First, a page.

Friday, November 8
The most extraordinary piece of luck! A deer has suddenly dropped dead in the garden and we didn’t even have to shoot it. The last time this happened was a few years ago when I found a deer sprawled outside the front door one Sunday morning, just as I was collecting the papers. That time we hauled it into a wheelbarrow and trundled it down to the wood then left it for the foxes to deal with.
But now, we are all delighted with this windfall and certainly won’t be throwing it away, although Jane is still a little apprehensive, because she thinks the deer are so pretty. However, I think even she will not baulk at eating Bambi if we can deal with the butchering out of her sight.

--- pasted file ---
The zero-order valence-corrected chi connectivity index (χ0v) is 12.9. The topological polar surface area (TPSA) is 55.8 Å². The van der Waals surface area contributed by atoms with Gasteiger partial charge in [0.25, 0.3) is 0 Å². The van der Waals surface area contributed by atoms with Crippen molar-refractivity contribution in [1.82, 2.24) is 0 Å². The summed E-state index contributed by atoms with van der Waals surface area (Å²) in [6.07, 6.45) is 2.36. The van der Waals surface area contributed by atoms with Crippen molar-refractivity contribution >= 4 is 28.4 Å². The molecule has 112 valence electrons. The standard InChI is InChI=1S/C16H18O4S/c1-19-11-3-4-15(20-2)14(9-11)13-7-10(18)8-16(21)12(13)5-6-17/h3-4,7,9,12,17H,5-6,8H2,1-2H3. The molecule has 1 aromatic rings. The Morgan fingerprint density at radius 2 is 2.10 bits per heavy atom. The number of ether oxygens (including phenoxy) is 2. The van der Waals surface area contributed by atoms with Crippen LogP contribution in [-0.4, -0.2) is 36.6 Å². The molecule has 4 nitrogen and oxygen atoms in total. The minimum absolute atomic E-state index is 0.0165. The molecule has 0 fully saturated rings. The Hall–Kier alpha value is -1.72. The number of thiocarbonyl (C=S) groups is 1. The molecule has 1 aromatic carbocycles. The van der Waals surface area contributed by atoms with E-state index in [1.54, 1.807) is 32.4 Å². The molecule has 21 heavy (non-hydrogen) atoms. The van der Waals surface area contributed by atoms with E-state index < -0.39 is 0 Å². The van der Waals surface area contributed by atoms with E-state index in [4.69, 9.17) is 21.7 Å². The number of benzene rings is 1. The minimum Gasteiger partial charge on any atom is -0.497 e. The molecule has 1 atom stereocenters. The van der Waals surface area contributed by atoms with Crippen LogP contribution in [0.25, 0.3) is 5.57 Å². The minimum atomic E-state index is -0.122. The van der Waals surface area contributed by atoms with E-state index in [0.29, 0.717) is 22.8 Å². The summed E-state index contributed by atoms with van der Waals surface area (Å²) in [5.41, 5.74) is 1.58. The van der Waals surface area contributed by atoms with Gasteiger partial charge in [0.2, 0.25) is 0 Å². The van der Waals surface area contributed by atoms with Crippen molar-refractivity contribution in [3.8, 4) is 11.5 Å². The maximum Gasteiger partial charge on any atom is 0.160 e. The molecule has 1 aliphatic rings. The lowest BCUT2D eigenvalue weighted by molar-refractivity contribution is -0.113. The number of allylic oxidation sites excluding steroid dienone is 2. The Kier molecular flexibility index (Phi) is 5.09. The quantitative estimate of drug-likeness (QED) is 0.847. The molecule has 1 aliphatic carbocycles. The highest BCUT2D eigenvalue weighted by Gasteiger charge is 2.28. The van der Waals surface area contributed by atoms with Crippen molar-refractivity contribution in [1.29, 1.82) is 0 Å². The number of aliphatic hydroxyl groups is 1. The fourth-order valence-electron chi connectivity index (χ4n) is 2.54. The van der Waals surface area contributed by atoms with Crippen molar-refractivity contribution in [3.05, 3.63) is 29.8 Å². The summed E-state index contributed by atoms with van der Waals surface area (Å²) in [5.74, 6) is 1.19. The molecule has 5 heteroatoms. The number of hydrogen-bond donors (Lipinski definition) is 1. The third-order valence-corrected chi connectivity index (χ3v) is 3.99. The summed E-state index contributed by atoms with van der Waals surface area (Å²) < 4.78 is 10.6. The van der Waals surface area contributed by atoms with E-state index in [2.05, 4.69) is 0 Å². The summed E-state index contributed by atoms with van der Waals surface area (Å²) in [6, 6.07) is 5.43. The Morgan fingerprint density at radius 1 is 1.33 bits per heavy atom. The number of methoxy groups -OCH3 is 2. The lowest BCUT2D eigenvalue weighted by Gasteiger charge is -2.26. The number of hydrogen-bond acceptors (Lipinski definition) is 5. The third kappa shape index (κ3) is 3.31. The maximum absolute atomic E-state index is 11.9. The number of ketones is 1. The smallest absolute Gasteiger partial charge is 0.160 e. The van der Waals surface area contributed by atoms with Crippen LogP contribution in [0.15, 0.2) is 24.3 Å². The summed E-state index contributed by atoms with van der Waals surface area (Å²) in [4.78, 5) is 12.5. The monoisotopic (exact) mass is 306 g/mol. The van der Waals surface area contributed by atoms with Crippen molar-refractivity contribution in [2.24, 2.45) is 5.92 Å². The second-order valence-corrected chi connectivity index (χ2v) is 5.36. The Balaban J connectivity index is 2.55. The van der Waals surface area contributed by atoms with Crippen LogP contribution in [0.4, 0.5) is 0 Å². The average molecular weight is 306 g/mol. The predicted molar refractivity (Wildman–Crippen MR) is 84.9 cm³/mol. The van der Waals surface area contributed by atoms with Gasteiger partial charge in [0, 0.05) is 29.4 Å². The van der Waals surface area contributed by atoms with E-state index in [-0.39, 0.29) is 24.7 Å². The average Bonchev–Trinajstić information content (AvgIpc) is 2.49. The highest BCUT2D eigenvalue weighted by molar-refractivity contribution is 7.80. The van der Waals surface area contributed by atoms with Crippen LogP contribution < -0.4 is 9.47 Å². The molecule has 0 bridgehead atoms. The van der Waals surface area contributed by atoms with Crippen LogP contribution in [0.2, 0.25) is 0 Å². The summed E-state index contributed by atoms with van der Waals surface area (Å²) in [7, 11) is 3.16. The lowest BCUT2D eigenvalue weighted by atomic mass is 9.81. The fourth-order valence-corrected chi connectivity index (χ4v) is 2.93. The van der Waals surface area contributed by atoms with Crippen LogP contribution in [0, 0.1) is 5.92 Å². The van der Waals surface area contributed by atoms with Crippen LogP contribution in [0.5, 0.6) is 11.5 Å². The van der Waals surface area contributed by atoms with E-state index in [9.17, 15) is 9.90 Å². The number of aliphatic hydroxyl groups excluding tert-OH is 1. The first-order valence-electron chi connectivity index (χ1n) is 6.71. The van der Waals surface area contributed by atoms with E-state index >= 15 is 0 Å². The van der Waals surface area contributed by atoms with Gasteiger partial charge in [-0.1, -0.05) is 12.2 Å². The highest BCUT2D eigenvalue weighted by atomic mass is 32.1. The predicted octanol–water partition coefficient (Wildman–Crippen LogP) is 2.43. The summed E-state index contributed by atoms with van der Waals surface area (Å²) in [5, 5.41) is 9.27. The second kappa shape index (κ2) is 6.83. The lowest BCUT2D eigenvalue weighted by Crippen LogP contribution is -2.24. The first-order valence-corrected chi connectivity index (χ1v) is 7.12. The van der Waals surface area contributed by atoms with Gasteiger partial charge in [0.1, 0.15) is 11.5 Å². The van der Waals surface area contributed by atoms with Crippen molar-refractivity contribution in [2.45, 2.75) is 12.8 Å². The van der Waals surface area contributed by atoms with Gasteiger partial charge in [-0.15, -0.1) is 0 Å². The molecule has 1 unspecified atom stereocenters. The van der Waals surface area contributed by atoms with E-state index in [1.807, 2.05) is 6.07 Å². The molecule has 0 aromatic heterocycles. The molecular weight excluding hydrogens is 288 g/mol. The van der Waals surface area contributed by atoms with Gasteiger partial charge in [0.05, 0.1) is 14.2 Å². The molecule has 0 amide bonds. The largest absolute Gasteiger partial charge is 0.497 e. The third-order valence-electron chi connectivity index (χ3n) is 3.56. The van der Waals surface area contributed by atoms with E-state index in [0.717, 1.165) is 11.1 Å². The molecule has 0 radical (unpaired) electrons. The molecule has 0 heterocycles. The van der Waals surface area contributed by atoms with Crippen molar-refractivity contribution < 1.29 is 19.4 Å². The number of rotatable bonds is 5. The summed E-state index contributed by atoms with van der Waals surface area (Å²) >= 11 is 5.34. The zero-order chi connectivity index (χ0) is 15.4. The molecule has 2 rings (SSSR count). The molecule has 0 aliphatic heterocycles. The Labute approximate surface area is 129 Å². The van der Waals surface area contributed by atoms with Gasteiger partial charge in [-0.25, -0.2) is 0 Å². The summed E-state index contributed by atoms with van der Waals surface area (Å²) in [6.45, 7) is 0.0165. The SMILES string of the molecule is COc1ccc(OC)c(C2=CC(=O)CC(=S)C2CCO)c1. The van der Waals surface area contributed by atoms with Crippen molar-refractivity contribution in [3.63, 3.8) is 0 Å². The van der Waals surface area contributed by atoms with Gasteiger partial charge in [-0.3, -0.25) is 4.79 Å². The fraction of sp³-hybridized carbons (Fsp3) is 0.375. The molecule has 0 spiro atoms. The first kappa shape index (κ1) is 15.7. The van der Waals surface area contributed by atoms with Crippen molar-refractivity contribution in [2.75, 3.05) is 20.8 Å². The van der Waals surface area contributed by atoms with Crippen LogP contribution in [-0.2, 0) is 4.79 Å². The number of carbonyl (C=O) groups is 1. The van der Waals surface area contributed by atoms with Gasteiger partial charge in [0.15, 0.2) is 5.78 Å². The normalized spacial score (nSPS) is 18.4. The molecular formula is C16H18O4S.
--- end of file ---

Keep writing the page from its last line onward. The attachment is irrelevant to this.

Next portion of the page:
We told Neil straight away because he has had more experience of dealing with carcasses and used to shoot deer for venison on a local estate. We’ll share our find with him of course, because it is far more than we could all manage to eat before it starts to go off. And I suggested to Martin that he might think about taking some of it up the road to a neighbour who is a keen angler. Then we might be able to exchange it for fish as there are trout and pike around here. I could also badly use some carrots and may suggest we visit the allotment holders in the village and barter with them too.
Neil thinks the venison will be all the better for hanging for a while, so we shan’t have any of it just yet, but hanging will tenderise it and may improve the flavour. In the meantime Martin will have to see if he can bag some more pheasant.
The hens did well today with five eggs, but the cockerel was very difficult again and I think he is becoming quite dangerous.